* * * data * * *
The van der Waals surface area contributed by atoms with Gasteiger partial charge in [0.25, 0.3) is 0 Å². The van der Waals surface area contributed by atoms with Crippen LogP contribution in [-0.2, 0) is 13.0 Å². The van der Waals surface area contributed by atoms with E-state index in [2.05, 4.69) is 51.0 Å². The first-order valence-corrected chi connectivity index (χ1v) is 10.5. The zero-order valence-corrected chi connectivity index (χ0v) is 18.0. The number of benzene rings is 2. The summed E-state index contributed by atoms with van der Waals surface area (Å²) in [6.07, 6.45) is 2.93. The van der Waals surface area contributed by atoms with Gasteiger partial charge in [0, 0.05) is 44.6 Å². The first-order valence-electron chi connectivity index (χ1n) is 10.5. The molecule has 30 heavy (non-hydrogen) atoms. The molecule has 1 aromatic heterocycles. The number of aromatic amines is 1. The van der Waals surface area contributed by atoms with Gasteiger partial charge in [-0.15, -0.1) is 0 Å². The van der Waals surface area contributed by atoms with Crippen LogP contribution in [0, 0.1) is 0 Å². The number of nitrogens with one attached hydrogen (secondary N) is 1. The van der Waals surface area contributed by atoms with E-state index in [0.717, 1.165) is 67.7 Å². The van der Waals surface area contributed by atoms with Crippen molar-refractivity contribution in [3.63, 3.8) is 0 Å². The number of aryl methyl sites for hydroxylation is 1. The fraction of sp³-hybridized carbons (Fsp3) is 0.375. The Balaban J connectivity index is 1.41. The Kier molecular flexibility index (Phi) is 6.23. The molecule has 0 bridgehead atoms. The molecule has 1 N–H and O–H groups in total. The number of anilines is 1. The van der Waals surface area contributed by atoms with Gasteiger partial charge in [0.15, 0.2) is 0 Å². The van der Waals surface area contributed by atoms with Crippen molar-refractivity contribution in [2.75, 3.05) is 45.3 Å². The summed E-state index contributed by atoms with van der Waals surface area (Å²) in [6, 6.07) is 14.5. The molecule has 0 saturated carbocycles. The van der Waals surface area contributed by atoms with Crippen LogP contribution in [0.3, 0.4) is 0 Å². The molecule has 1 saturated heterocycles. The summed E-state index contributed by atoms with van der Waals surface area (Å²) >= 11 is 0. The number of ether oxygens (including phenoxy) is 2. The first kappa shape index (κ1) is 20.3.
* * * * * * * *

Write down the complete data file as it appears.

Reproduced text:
The van der Waals surface area contributed by atoms with Gasteiger partial charge in [0.25, 0.3) is 0 Å². The van der Waals surface area contributed by atoms with Crippen LogP contribution in [-0.2, 0) is 13.0 Å². The van der Waals surface area contributed by atoms with E-state index in [2.05, 4.69) is 51.0 Å². The first-order valence-corrected chi connectivity index (χ1v) is 10.5. The zero-order valence-corrected chi connectivity index (χ0v) is 18.0. The number of benzene rings is 2. The summed E-state index contributed by atoms with van der Waals surface area (Å²) in [6.07, 6.45) is 2.93. The van der Waals surface area contributed by atoms with Gasteiger partial charge in [0, 0.05) is 44.6 Å². The first-order valence-electron chi connectivity index (χ1n) is 10.5. The molecule has 30 heavy (non-hydrogen) atoms. The molecule has 1 aromatic heterocycles. The number of aromatic amines is 1. The van der Waals surface area contributed by atoms with Gasteiger partial charge in [-0.15, -0.1) is 0 Å². The van der Waals surface area contributed by atoms with Crippen LogP contribution in [0, 0.1) is 0 Å². The number of nitrogens with one attached hydrogen (secondary N) is 1. The van der Waals surface area contributed by atoms with E-state index in [0.717, 1.165) is 67.7 Å². The van der Waals surface area contributed by atoms with Crippen molar-refractivity contribution in [3.63, 3.8) is 0 Å². The number of aryl methyl sites for hydroxylation is 1. The fraction of sp³-hybridized carbons (Fsp3) is 0.375. The Balaban J connectivity index is 1.41. The Kier molecular flexibility index (Phi) is 6.23. The molecule has 0 bridgehead atoms. The molecule has 1 N–H and O–H groups in total. The number of anilines is 1. The van der Waals surface area contributed by atoms with Gasteiger partial charge in [0.15, 0.2) is 0 Å². The van der Waals surface area contributed by atoms with Crippen molar-refractivity contribution in [2.75, 3.05) is 45.3 Å². The summed E-state index contributed by atoms with van der Waals surface area (Å²) in [6, 6.07) is 14.5. The molecule has 0 saturated carbocycles. The van der Waals surface area contributed by atoms with Crippen LogP contribution in [0.3, 0.4) is 0 Å². The molecule has 1 saturated heterocycles. The summed E-state index contributed by atoms with van der Waals surface area (Å²) >= 11 is 0. The number of ether oxygens (including phenoxy) is 2. The first kappa shape index (κ1) is 20.3.